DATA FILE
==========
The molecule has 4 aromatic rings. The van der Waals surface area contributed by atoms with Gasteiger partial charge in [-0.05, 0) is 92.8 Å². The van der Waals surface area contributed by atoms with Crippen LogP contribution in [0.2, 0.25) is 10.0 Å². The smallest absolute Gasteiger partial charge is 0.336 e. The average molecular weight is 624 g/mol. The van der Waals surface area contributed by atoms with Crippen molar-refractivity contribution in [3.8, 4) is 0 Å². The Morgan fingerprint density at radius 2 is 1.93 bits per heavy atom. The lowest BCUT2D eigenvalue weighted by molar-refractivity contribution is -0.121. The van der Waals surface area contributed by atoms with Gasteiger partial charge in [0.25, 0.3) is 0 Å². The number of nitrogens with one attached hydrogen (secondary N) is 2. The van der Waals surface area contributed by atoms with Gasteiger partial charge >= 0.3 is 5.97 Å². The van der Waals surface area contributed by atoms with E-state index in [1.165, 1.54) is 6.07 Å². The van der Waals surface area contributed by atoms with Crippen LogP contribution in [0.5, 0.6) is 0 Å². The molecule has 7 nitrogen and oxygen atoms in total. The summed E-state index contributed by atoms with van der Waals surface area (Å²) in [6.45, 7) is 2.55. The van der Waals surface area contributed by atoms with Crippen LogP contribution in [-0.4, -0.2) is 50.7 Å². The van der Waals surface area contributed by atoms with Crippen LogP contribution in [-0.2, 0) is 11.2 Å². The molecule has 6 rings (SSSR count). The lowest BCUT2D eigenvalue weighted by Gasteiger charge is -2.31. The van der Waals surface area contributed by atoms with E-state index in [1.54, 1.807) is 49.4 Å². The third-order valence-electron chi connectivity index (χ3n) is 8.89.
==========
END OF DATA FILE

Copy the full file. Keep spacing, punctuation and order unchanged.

The molecule has 4 aromatic rings. The van der Waals surface area contributed by atoms with Gasteiger partial charge in [-0.05, 0) is 92.8 Å². The van der Waals surface area contributed by atoms with Crippen LogP contribution in [0.2, 0.25) is 10.0 Å². The smallest absolute Gasteiger partial charge is 0.336 e. The average molecular weight is 624 g/mol. The van der Waals surface area contributed by atoms with Crippen molar-refractivity contribution in [3.8, 4) is 0 Å². The Morgan fingerprint density at radius 2 is 1.93 bits per heavy atom. The lowest BCUT2D eigenvalue weighted by molar-refractivity contribution is -0.121. The van der Waals surface area contributed by atoms with Gasteiger partial charge in [0.25, 0.3) is 0 Å². The number of nitrogens with one attached hydrogen (secondary N) is 2. The van der Waals surface area contributed by atoms with Gasteiger partial charge >= 0.3 is 5.97 Å². The van der Waals surface area contributed by atoms with E-state index in [1.165, 1.54) is 6.07 Å². The van der Waals surface area contributed by atoms with Crippen LogP contribution in [0.5, 0.6) is 0 Å². The molecule has 7 nitrogen and oxygen atoms in total. The summed E-state index contributed by atoms with van der Waals surface area (Å²) in [6.45, 7) is 2.55. The van der Waals surface area contributed by atoms with Crippen LogP contribution in [-0.4, -0.2) is 50.7 Å². The van der Waals surface area contributed by atoms with Crippen LogP contribution in [-0.2, 0) is 11.2 Å². The molecule has 6 rings (SSSR count). The lowest BCUT2D eigenvalue weighted by Gasteiger charge is -2.31. The van der Waals surface area contributed by atoms with E-state index in [1.54, 1.807) is 49.4 Å². The third-order valence-electron chi connectivity index (χ3n) is 8.89.